image0After seeing a coworker's presentation completely done using html5 and javascript, I really realized how much of a platform that html5 can be. Effectively, it's a ubiquitous platform by which any operating system can run code, with very little prior setup necessary. I really liked the concept of an html5 slideshow, so I looked around for one that suited my needs. There wasn't one, so I began to write my own. I present Slimy:

You can see an example here:

I explored html5 slideshows quite a bit, and I had two main issues that got me interested in writing my own:

  1. Every html5 slideshow I saw had online dependencies. I understand that the web is everywhere, but I still didn't want to rule out situations where internet access is not readily available. Simply saving the slideshow locally with a browser was a viable option, but I preferred to also clutter my file system as little as possible.
  2. The markup wasn't always straightforward. I was recommended both the google html slideshow and rubyforge's slideshow, but I didn't like the idea of having to learn a different proprietary markup, especially when html is about as simple as markup gets.
  3. The slideshows included little fixes to make up for css3 technologies that weren't supported. I didn't like this. I was looking for something that doesn't sacrifice simplicity to try to make the code work for less standard-compliant or outdated browsers. My system works for the newest browsers, and I don't imagine that changing.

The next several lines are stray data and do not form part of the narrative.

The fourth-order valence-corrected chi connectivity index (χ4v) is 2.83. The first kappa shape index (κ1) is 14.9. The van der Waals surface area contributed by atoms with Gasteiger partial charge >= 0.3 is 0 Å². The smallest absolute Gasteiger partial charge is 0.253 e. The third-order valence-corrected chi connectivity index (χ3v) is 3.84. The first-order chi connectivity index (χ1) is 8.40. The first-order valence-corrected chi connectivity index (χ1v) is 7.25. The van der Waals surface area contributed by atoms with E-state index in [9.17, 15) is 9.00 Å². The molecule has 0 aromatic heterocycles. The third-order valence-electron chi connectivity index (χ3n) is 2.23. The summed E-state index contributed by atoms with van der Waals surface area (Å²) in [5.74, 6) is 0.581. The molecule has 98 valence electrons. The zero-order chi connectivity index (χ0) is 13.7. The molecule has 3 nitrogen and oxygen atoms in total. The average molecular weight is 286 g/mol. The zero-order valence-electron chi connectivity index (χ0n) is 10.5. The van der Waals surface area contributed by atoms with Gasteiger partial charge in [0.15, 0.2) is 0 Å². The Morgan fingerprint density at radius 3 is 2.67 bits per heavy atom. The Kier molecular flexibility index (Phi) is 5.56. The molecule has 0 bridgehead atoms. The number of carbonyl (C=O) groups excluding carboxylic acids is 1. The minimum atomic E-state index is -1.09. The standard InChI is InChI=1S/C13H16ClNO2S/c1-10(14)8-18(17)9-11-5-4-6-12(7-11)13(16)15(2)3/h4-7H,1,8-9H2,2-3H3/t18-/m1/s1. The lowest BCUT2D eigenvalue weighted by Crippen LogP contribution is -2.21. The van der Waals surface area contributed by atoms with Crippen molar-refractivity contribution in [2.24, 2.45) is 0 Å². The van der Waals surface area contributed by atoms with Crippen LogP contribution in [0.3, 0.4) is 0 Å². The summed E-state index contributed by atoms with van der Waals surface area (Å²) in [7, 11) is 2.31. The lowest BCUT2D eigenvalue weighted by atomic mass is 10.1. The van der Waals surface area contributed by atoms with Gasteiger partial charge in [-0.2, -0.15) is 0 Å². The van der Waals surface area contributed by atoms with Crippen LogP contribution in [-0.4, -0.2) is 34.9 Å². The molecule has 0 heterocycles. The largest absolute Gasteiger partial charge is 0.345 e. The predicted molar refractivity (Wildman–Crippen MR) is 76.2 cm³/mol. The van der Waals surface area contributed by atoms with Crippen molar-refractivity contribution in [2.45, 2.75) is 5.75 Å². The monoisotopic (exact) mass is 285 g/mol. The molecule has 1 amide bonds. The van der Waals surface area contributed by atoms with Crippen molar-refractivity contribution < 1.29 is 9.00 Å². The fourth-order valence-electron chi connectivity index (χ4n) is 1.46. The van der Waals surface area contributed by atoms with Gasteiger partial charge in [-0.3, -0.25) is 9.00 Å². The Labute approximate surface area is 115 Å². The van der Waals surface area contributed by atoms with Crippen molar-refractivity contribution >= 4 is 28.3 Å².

Slimy focus's on encapsulation of the slideshow, and also functionality. My main goal is to make it as functional as Google's html5 slideshow, but much simpler and elegant. I aim to keep it that way by including as few proprietary functionality as possible, instead relying on css3 and javascript such as css transitions. I do require jquery, but I think it makes the functional code significantly more elegant and readable.

I would love to see some feedback, and I am willing to add more functionality as requests come in. So please, give slimy a shot! I have a feeling you'll rarely use Powerpoint or any other slideshow application again.


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About Yusuke Tsutsumi
I work at Zillow. I focus on tools and services for developer productivity, including build and testing.

My other interests include programming language design, game development, and learning languages (the non-programming ones).